Although CD-ROMs on stand-alone workstations were introduced to libraries in the middle to late 1980s, CD-ROM networks were not widely used in libraries prior to 1989 (Gunning, Myers, & Bailey 1993:50). At that time, only a handful of larger institutions and those universities with engineering programs or sophisticated computer expertise operated CD-ROM networks. Today, CD-ROM networks are no longer restricted to these types of institutions. Among libraries at smaller institutions, CD-ROM networks are still found less frequently because of funding problems and lack of staff expertise.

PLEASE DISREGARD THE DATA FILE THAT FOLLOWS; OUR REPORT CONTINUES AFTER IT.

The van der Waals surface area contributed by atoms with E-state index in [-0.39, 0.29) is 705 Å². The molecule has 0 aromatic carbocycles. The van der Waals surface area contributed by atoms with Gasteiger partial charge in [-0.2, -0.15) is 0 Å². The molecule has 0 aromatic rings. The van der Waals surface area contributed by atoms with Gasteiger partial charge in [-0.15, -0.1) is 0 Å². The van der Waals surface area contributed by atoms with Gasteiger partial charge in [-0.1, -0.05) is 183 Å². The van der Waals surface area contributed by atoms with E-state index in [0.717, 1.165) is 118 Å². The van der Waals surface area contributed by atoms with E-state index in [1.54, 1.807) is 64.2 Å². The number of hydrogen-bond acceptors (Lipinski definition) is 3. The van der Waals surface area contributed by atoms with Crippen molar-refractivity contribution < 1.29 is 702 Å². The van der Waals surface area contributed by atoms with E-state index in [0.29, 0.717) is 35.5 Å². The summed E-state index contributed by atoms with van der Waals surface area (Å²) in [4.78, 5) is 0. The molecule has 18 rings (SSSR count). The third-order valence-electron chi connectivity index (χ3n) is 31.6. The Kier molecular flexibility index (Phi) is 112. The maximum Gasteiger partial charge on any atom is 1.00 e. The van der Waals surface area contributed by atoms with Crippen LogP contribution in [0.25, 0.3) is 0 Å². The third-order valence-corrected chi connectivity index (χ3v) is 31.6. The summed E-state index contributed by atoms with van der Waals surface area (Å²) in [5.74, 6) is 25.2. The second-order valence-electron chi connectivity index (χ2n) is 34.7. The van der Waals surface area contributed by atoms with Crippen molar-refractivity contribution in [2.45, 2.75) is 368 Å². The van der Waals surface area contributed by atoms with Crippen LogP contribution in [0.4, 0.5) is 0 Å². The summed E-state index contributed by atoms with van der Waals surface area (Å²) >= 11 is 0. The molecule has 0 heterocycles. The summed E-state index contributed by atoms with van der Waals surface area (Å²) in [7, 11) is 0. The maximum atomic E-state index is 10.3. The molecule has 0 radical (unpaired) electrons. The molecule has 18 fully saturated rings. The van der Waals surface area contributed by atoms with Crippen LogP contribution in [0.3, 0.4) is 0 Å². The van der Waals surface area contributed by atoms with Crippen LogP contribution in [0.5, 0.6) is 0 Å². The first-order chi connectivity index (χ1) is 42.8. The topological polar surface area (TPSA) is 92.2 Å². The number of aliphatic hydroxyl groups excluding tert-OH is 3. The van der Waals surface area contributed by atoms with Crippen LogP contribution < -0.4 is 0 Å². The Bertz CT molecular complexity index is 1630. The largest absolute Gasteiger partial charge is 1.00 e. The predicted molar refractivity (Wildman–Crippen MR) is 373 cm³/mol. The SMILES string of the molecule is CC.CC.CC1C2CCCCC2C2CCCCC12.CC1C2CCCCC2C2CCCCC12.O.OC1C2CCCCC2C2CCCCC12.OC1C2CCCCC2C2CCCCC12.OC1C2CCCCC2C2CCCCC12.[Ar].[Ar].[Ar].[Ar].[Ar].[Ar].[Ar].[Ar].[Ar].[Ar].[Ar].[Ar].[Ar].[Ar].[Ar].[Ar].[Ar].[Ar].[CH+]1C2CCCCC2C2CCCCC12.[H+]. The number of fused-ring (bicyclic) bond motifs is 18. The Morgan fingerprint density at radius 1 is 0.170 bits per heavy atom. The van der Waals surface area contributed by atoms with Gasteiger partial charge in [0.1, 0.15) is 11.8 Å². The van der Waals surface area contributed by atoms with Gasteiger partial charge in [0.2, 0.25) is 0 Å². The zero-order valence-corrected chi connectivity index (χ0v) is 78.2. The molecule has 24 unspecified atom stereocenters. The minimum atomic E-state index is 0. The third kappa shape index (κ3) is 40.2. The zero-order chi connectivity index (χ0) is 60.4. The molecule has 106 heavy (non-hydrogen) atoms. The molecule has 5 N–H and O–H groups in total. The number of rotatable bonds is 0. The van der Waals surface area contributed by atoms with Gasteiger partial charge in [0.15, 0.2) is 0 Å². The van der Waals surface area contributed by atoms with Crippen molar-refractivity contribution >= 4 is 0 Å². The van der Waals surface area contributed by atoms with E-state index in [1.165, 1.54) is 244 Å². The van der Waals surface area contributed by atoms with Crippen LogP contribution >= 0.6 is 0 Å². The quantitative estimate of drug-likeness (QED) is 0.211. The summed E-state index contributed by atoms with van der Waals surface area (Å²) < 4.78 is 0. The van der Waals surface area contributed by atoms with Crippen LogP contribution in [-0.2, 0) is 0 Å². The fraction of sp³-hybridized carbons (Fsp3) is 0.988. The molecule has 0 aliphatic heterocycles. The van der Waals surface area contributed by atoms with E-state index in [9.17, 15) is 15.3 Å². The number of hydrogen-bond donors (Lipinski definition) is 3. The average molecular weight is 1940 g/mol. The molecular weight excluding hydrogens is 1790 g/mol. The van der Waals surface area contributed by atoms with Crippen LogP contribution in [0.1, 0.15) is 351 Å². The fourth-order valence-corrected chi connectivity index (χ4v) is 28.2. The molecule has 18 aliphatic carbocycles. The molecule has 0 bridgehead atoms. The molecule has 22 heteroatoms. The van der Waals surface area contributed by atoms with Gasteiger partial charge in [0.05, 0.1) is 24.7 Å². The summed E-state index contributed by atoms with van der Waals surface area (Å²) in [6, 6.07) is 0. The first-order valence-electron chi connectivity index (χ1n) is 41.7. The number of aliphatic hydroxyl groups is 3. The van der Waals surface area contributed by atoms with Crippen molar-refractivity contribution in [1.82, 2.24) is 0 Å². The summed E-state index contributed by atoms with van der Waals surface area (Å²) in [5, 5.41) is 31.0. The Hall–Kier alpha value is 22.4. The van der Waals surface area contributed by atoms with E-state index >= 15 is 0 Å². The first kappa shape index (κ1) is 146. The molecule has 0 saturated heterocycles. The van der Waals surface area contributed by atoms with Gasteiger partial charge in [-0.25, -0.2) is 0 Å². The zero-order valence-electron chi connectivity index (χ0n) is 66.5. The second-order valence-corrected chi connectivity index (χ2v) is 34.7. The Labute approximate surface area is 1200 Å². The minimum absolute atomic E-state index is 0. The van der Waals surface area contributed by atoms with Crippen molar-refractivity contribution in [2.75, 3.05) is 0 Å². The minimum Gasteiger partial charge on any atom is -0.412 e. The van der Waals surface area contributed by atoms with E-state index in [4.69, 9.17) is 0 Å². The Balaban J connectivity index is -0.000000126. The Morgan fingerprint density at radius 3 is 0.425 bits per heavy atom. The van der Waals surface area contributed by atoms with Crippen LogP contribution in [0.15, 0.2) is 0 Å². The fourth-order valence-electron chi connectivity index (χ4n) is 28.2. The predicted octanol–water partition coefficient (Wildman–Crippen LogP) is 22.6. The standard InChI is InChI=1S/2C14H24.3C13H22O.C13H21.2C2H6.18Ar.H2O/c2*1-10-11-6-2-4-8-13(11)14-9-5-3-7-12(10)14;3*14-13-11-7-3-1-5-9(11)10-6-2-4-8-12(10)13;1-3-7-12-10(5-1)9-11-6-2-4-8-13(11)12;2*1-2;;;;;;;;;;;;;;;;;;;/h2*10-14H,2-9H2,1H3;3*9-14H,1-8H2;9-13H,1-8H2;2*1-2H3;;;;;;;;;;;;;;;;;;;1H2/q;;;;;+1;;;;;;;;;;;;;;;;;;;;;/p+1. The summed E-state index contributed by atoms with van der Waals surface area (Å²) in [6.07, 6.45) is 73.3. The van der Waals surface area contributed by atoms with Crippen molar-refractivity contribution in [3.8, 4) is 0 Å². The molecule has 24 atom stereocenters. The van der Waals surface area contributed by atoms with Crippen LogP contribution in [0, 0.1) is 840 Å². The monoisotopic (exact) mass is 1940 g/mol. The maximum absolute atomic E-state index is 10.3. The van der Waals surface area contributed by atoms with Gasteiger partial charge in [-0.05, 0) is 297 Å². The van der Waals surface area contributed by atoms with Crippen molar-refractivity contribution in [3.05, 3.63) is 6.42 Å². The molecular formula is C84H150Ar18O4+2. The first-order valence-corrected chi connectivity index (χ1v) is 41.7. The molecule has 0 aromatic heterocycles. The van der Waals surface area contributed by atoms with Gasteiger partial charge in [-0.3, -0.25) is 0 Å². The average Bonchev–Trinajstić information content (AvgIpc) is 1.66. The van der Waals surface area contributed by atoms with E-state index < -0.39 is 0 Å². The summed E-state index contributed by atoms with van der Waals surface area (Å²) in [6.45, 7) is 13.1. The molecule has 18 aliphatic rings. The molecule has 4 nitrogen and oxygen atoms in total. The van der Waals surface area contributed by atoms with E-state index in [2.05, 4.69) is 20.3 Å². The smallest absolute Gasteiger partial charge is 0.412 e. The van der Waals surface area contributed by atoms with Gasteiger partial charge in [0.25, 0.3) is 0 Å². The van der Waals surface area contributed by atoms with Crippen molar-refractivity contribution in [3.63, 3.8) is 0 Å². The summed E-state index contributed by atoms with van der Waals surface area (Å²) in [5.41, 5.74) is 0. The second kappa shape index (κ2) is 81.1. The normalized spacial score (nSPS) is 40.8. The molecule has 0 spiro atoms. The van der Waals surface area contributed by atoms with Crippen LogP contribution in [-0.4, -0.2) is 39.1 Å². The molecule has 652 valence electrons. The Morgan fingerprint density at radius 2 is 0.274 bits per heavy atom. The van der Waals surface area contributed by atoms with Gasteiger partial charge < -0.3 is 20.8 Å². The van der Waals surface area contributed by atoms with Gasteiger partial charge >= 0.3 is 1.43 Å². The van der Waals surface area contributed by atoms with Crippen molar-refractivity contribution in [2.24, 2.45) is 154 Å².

The purpose of this chapter is to review the evolution of a CD-ROM network in an undergraduate library—ours—at a college with limited financial and personnel resources, and examine the impact of the network’s development on the library’s collection, personnel, and services. We will enumerate the factors that went into the decisions and experiences surrounding the evolution of our li-brary’s network. A list of helpful titles is appended.
King’s College is a small (1,982 students) undergraduate institution awarding more than half of its baccalaureate degrees in occupational or professional disciplines. The library, containing some 150,000 volumes, is staffed by five li-